I remember hearing Seth Godin say on a podcast that he thinks everyone should start a blog and write on it every day. In 2017 he wrote his 7,000th post, which he said added up to 37 full-length books. When asked for advice on becoming a better designer, he said to write every day.
Last year I got on a kick of reading Annie Dillard. I enjoyed her style. She would take her observations and weave them in throughout her essays. This is a section I grabbed Total Eclipse that shows her using a tiny detail of her day to make a deeper point.
I lay in bed and looked at the painting on the hotel room wall. It was a print of a detailed and lifelike painting of a smiling clown’s head, made out of vegetables. It was a painting of the sort which you do not intend to look at, and which, alas, you never forget. Some tasteless fate presses it upon you; it becomes part of the complex interior junk you carry with you wherever you go.
A couple of years ago I picked up a habit called the Morning Pages. The goal of the practice is to write three pages of an uninterrupted stream of consciousness as a way to help cultivate creativity. The ideas is that we can use it to silence the inner critic and give space to ourselves to deal with life.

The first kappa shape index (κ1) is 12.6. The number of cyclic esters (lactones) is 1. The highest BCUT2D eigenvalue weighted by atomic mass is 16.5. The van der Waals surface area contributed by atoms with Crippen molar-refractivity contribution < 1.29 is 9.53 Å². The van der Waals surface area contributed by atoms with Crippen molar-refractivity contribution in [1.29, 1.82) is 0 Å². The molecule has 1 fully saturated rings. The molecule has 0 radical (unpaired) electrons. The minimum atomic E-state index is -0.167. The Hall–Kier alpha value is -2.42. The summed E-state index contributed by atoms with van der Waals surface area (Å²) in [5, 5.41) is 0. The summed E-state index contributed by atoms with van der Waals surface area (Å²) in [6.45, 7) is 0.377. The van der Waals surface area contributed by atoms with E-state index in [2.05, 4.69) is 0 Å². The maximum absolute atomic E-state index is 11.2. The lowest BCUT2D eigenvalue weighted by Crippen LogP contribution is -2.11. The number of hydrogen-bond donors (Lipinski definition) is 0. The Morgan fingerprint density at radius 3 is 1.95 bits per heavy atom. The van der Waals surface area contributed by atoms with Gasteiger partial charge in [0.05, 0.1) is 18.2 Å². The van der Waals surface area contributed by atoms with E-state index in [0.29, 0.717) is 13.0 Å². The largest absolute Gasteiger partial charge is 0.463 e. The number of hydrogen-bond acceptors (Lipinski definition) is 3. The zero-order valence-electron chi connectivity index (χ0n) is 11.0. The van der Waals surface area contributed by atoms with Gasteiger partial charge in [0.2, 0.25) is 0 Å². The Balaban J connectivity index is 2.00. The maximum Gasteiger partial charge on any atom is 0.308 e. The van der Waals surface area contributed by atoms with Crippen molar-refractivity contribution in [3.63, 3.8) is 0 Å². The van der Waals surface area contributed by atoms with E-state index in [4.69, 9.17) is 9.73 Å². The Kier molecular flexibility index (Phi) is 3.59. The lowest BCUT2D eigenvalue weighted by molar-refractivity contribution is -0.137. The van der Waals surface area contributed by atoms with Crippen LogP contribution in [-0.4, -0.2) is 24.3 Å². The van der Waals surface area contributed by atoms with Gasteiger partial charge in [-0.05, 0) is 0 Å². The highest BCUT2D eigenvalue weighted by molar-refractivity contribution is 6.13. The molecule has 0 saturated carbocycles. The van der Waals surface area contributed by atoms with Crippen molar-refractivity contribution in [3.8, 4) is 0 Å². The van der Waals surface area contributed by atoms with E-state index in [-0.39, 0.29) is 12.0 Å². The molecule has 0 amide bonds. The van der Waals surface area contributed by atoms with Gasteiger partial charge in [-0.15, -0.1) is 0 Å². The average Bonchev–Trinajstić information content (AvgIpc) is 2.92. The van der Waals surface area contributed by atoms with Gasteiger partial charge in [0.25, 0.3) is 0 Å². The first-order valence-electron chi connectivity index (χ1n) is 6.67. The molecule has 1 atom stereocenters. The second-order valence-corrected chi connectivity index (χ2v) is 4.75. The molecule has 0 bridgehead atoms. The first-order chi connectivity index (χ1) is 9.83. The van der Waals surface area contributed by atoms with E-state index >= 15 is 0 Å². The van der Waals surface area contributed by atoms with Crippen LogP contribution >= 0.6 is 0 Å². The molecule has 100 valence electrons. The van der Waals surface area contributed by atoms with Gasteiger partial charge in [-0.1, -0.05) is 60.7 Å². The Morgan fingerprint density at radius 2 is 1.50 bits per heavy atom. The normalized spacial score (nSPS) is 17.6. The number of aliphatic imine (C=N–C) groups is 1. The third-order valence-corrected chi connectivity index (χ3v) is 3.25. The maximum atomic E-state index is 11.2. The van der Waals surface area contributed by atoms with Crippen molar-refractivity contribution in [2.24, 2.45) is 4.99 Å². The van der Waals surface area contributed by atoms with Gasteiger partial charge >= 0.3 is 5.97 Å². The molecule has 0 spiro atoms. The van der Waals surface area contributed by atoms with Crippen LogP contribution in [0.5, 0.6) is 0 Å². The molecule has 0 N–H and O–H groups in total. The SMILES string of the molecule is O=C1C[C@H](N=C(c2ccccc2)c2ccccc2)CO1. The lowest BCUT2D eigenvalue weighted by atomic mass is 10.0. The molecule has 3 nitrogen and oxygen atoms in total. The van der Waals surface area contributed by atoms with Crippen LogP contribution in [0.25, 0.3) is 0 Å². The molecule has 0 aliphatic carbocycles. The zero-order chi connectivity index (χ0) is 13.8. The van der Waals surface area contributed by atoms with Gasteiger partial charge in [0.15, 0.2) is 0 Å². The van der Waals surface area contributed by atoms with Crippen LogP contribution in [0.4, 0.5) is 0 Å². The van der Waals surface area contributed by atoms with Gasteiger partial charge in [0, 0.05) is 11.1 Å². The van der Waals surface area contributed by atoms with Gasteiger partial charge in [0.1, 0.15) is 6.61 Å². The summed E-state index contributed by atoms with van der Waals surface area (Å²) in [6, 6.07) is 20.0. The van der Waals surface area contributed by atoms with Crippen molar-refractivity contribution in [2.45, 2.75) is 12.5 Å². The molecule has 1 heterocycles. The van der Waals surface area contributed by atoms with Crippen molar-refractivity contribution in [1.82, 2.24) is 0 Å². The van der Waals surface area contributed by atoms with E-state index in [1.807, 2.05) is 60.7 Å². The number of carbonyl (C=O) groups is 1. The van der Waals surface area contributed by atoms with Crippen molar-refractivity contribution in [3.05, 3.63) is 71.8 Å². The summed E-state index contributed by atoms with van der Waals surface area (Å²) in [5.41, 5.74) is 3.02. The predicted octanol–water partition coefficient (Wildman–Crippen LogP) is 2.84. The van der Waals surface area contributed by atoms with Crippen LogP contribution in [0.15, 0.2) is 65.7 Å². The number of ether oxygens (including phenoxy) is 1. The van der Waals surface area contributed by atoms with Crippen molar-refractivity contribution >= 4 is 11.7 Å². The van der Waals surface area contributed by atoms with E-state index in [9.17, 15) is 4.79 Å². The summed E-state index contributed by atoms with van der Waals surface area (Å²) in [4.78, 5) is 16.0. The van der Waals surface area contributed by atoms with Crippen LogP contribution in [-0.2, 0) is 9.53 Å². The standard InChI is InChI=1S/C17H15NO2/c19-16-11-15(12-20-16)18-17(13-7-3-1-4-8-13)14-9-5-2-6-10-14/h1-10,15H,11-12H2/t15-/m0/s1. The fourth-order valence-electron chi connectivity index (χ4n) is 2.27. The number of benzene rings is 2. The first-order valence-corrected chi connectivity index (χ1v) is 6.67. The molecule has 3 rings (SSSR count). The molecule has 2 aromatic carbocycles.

This practice has helped me become an observer to my own life when I’ve been dealing depression. Rather than identifying with the experience, I became someone taking note of what was happening and making time to process it. The more I did this, the more I was able to better handle my struggles.
Writing every every day changes your perspective. It makes you into an observer of the details of life and a commentator on what you see and experience. I think this is why Godin says writing makes you a better a designer. I think it’s why Dillard could paint pictures with her essays. And I think it’s why it can help deal with the challenges of life even it’s something private you never share.